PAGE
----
Opening of The Netherlands-Russia Business Meet 2013
Speech by the Minister of Economic Affairs, Henk Kamp, Opening of The Netherlands-Russia Business Meet 2013, Amsterdam, 8 April 2013.
Your Excellencies, ladies and gentlemen,
On behalf of the Dutch government I would like to welcome you to the Netherlands Russia Business Meet. A hundred years ago, this building hosted our nation’s stock exchange. Businessmen and investors like yourselves came looking for growth and opportunity.
And there is ample growth and opportunity when it comes to Russia and the Netherlands. Dutch exports to Russia totalled 6,4 billion euros in 2011 and we are the country’s second-largest investor. Meanwhile, one-third of 2011 crude oil came from Russia and Russia has major gas and oil related interests in the Netherlands.
Indeed, energy is of major importance to both our countries and we have been investing in each other’s energy industries. Gazprom and Gasunie have worked on the Nord Stream pipeline, Shell is a key player in Sachalin and Summa is going to build an oil terminal in the Port of Rotterdam.
The Netherlands is the energy roundabout of Western Europe and we are keen to work more closely with Russia. We excel at research and exploitation, as well as renewables and energy efficiency. During today’s session on natural resources I will speak in more detail about my nation’s sustainable energy cooperation.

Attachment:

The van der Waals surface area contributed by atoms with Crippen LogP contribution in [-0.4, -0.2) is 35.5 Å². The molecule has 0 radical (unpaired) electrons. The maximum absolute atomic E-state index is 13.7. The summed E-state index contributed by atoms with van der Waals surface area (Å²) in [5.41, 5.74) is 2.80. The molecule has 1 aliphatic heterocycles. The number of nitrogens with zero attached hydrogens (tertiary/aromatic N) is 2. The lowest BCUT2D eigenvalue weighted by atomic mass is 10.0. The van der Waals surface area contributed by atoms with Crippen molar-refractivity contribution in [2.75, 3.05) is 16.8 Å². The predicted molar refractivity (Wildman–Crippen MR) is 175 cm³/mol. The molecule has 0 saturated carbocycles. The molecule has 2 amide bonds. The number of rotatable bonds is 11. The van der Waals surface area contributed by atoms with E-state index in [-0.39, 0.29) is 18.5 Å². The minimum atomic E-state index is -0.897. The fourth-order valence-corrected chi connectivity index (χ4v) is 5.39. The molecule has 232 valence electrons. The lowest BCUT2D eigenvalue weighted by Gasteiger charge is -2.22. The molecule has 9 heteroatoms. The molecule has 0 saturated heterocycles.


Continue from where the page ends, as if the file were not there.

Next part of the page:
Today’s event shows that our trade relations are broader than energy. Agriculture, for example, is a promising area. Russia is one of the largest food importers in the world but aims to become self-sufficient by 2020.
We fully support this goal with our knowledge, products and services in areas like animal protein, potato seeds, high-tech horticulture and arable farming. Dutch agri-food exports to Russia were close to 1.6 billion euros in 2012.
Allow me to share some success stories with you.
- The Livestock Expertise Centre has set up laboratories to improve animal production. They also set up a training centre for dairy managers at Triofarm, a large Russian dairy farm.
- Wageningen University has set up agriculture MBA programmes at the universities of Kazan, Belgorod and Stavropol. Other universities are interested.
- Around Leningrad, our northern provinces are transferring knowledge and providing training to improve potato harvests.
- Dutch companies have constructed greenhouses to increase vegetable and flower production.
- And finally, the Plus for Progress consortium of Dutch companies is introducing satellite technology to predict harvest developments.
These and other examples show how Dutch businesses, government organisations and academic institutions successfully support their Russian counterparts. My colleague Minister of Agriculture Dijksma aims at further enhancing our cooperation when visiting Russia in October.
In addition to energy and agriculture, the Netherlands Russian Business Meet will also focus on health care. Global demand for and the cost of health care is expected to double in the next 20 years, and this affects both our countries. I am proud of the work done by Dutch health care organisations in Russia.
DSM, for example, is working with the Nutrition Institute and the Russian Ministry of Health around the provision of vitamins in Tartarstan. Lamboo Mobile Medical is constructing a plant in Tver. And the medical centers of the universities of Maastricht and Groningen are sharing their knowledge with Russian counterparts.